Scaling Up the Humanitarian Response for Syrian Refugees
- 24 June 2012
MACCHA, Lebanon— Since the beginning of the crisis in Syria last year, nearly 80,000 people have sought refuge in neighbouring countries. Over 26,000 Syrian refugees have fled to Lebanon alone. Given that the vast majority of refugees are women and children, providing reproductive health care for people affected by the crisis in Syria has been UNFPA’s priority.
Indeed, women fleeing war may have to give birth on the run or in unsanitary settings, without even the most basic items for clean delivery.
“A 20-year-old gave birth alone in a kitchen and cut the newborn’s umbilical cord with a string used for sewing chicken,” recalls Zeina, one of two nurses running the only medical centre for Syrian refugees in the village of Maccha in northern Lebanon. “When she came to us, the baby was crying and had a severe infection. The odour was unbearable.”
Unattended deliveries are common
Unattended deliveries were already common in many parts of Syria before the conflict. “I gave birth to my third daughter in a car. She came out and I was alone,” recalls Sourraya, a 22-year-old refugee and mother of five children. “My first boy is the only one born in a hospital. All others were born in hectic conditions: at home or in the car on the long way to the clinic.”
Sourraya is from Hosn, a small town near the city of Homs in Syria. She had to flee the country with her five children and her sister-in-law. Their husbands were left behind. She now lives in an apartment with five other families in Maccha. Her youngest child is only one month old.
Health care is affected by the conflict
“I have easy pregnancies, I don’t need medical assistance,” claims Sourraya with a smile. But obstetricians and midwives know that childbirth is the most vulnerable time of a woman’s life, and it is impossible to predict for certain when life-threatening complications will arise. In 2010, the maternal mortality rate for Syria was estimated at 70 for 100,000 live births. But the rate is usually higher in rural areas, and especially in times of conflict. Sourraya admits that even though she would have liked to seek medical care during her pregnancies, “there is a shortage of medical services available in Syria.”
With the protracted conflict, medical services in Hosn and other remote towns of Syria are more limited than ever. “With the war, the only gynaecologist in Hosn packed her things and fled,” says Sourraya. “Her husband is the village pharmacist. He also closed down.”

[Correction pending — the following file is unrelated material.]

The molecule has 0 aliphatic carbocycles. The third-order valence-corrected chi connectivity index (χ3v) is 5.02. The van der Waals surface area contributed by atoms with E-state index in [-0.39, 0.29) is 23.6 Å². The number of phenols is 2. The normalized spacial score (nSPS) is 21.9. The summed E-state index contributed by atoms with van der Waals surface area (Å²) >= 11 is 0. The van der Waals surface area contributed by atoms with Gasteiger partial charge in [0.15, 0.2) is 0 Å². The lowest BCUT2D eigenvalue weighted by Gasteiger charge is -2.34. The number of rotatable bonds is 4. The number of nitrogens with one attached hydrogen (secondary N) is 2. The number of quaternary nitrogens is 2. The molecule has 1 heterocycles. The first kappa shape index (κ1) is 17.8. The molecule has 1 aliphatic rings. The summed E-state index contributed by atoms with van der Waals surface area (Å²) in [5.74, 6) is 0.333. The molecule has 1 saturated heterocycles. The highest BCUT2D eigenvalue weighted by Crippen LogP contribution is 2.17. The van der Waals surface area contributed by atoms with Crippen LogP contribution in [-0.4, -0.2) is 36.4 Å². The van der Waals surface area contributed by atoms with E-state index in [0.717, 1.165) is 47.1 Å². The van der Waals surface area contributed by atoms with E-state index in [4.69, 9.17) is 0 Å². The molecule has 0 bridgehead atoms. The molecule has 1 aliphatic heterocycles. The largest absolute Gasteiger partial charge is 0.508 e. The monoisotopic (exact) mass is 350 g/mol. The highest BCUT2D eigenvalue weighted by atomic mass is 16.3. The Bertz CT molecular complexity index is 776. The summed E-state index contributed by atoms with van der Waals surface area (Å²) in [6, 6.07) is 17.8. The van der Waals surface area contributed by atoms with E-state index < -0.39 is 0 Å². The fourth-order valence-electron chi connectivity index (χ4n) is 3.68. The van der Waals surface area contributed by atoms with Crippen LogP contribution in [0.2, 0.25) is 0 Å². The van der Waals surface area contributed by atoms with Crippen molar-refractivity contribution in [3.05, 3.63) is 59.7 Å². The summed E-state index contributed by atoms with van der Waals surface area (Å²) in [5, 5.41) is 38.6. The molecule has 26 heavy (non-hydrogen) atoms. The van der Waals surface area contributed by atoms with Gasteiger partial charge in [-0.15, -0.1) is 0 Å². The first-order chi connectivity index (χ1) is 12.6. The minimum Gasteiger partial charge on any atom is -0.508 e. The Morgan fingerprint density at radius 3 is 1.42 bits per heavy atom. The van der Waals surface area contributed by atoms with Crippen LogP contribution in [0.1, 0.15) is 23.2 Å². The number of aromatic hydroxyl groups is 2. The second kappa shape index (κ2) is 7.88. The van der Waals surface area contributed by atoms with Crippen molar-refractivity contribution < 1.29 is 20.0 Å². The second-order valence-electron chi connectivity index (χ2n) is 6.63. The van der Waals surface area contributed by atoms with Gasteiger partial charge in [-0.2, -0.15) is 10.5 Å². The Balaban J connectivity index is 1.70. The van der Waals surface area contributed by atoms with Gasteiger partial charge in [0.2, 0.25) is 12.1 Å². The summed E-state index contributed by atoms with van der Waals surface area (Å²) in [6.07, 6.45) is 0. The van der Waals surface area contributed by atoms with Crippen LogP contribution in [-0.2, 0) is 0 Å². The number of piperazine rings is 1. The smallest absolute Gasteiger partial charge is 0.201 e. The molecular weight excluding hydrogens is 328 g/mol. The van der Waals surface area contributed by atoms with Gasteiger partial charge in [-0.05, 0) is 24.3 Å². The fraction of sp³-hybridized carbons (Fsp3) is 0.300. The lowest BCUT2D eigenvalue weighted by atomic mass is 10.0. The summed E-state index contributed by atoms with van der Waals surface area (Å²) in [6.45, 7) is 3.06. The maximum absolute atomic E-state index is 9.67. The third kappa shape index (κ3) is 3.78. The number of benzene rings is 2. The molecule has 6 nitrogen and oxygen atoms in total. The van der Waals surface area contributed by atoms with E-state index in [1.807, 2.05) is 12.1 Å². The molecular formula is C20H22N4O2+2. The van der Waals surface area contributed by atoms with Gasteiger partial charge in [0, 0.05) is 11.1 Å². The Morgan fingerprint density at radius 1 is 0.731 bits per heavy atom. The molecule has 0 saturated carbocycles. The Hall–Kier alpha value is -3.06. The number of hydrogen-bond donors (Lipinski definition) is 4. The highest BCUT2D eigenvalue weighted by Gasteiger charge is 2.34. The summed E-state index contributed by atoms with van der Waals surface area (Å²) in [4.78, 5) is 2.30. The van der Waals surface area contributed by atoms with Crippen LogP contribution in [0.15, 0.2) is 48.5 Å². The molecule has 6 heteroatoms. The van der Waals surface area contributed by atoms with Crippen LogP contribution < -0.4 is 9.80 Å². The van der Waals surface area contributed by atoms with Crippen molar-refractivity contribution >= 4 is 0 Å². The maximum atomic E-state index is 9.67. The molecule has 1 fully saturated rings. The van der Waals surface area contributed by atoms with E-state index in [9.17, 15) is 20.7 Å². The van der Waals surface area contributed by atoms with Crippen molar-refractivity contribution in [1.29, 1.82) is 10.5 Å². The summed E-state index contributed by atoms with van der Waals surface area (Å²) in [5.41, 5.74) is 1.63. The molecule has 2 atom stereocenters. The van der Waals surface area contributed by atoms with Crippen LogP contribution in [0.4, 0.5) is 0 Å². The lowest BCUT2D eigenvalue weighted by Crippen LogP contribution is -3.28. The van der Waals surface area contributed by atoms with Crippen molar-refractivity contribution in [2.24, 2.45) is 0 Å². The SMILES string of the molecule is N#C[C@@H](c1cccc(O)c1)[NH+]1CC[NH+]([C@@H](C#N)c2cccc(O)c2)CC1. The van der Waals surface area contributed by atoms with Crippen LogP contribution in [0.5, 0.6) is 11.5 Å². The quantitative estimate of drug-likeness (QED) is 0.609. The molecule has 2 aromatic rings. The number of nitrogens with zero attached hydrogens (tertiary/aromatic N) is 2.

To ensure that women are provided with the antenatal and post-natal care they need, UNFPA and its partners train and deploy midwives to affected areas (see below).
Taboos and misconceptions complicate health care
In her many years working with Syrian refugees in Lebanon, Zeina said the discussion of sexual and reproductive health is often taboo. Unmarried young people do not seek advice or reproductive health services. “A 17-year-old girl who was engaged to her cousin came to us, she had not had her period in the last year, “mentioned Zeina. “ She did not think of seeking medical attention. It is only when she consulted a generalist for a pain in her ear that she made allusion to it. It turned out she had an ovarian cyst.”
Early marriage is also common in Syria, which hinders women’s autonomy in sexual and reproductive matters. Sourraya was married at age 15. When asked if that was too early she says, “It is early. I still feel like a little girl myself. I wouldn’t marry my daughter at that age. Not before she is 20 years old and ready.”
Misconceptions about family planning options are also widespread. Many women refuse contraceptive injections because they believe it causes sterility. Sourraya says she uses an IUD, but that men often refuse to take responsibility for contraception. “It doesn’t work that way.”
UNFPA Lebanon is distributing reproductive health kits and supplies to health centres in North Lebanon. UNFPA is also organizing trainings to ensure that health workers can help prevent and manage the consequences of sexual violence, HIV transmission, and prevent neonatal and maternal morbidity. Women and girls have also been given ‘dignity kits’ with personal items including sanitary supplies. With the number of Syrian refugees increasing in the region, UNFPA is also scaling up its humanitarian response in Jordan, Turkey, Iraq and within Syria.
As the number of people fleeing the crisis in Syria increased, so has the need for women’s health services.
So when the Norwegian Refugee Council invited her to provide extra capacity to UNFPA’s office in Jordan, Kristen Naess-Andresen a senior Midwife at Oslo University Hospital with 17 years’ experience, did not hesitate.
She stepped in to provide technical assistance in the transit site of Al Bashabshe, where Jordan’s Ministry of Health runs a clinic to provide primary health care to over 1,200 Syrian refugees. Kristin worked closely with Fathie Falah Ayyad, a Jordanian midwife, to ensure that women were provided with the space and care they needed within the clinic.
As Fathie had quickly noticed, many Syrian women were reluctant to be examined by male doctors and were not comfortable talking about their health concerns in the clinic’s open space. Kristin and Fathie were able to secure a space in the health clinic for a ‘women-only’ room. UNFPA equipped and supplied the room with a gynaecological bed, a clean delivery kit for emergency deliveries, contraceptives, and basic furniture.
Over the course of her time in Jordan, Kristin assisted Fathie on how to maintain a stock of family planning methods and provided advice on the benefits of promoting breast feeding during an emergency in order to prevent malnutrition and illnesses among infants. Thanks to the new women-only space, Fathie is also now able to provide Syrian women with family planning information and carry out antenatal care.